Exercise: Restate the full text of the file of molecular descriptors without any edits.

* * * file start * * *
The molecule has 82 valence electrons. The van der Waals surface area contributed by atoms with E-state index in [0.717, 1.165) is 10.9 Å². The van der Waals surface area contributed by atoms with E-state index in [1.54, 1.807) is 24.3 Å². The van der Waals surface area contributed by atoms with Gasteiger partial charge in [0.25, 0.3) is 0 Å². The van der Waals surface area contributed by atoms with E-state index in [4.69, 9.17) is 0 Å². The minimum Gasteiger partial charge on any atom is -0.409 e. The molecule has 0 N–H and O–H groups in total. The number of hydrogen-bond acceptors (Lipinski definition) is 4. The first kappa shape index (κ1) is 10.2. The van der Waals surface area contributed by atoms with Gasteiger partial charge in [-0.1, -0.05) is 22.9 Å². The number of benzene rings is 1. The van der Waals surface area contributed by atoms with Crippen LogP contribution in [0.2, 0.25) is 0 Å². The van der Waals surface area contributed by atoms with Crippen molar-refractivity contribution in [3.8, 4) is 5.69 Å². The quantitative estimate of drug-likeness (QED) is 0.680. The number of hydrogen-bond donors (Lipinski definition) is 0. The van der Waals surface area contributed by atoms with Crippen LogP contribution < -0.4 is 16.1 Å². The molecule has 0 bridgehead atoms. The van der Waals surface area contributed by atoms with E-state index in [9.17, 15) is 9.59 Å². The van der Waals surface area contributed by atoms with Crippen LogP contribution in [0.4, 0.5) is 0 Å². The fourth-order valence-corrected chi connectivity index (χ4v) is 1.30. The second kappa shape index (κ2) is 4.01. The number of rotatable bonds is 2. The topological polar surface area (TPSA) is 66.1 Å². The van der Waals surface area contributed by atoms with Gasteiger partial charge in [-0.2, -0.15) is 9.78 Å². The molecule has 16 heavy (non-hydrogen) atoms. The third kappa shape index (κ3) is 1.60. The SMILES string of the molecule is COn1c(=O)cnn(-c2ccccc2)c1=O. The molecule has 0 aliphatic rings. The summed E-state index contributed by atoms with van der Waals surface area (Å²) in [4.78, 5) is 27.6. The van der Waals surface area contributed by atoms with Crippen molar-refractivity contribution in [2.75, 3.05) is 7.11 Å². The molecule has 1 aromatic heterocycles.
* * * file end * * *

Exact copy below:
The molecule has 82 valence electrons. The van der Waals surface area contributed by atoms with E-state index in [0.717, 1.165) is 10.9 Å². The van der Waals surface area contributed by atoms with E-state index in [1.54, 1.807) is 24.3 Å². The van der Waals surface area contributed by atoms with Gasteiger partial charge in [0.25, 0.3) is 0 Å². The van der Waals surface area contributed by atoms with E-state index in [4.69, 9.17) is 0 Å². The minimum Gasteiger partial charge on any atom is -0.409 e. The molecule has 0 N–H and O–H groups in total. The number of hydrogen-bond acceptors (Lipinski definition) is 4. The first kappa shape index (κ1) is 10.2. The van der Waals surface area contributed by atoms with Gasteiger partial charge in [-0.1, -0.05) is 22.9 Å². The number of benzene rings is 1. The van der Waals surface area contributed by atoms with Crippen LogP contribution in [0.2, 0.25) is 0 Å². The van der Waals surface area contributed by atoms with Crippen molar-refractivity contribution in [3.8, 4) is 5.69 Å². The quantitative estimate of drug-likeness (QED) is 0.680. The number of hydrogen-bond donors (Lipinski definition) is 0. The van der Waals surface area contributed by atoms with Crippen LogP contribution < -0.4 is 16.1 Å². The molecule has 0 bridgehead atoms. The van der Waals surface area contributed by atoms with E-state index in [9.17, 15) is 9.59 Å². The van der Waals surface area contributed by atoms with Crippen LogP contribution in [0.4, 0.5) is 0 Å². The fourth-order valence-corrected chi connectivity index (χ4v) is 1.30. The second kappa shape index (κ2) is 4.01. The number of rotatable bonds is 2. The topological polar surface area (TPSA) is 66.1 Å². The van der Waals surface area contributed by atoms with Gasteiger partial charge in [-0.2, -0.15) is 9.78 Å². The molecule has 16 heavy (non-hydrogen) atoms. The third kappa shape index (κ3) is 1.60. The SMILES string of the molecule is COn1c(=O)cnn(-c2ccccc2)c1=O. The molecule has 0 aliphatic rings. The summed E-state index contributed by atoms with van der Waals surface area (Å²) in [4.78, 5) is 27.6. The van der Waals surface area contributed by atoms with Crippen molar-refractivity contribution in [2.75, 3.05) is 7.11 Å². The molecule has 1 aromatic heterocycles.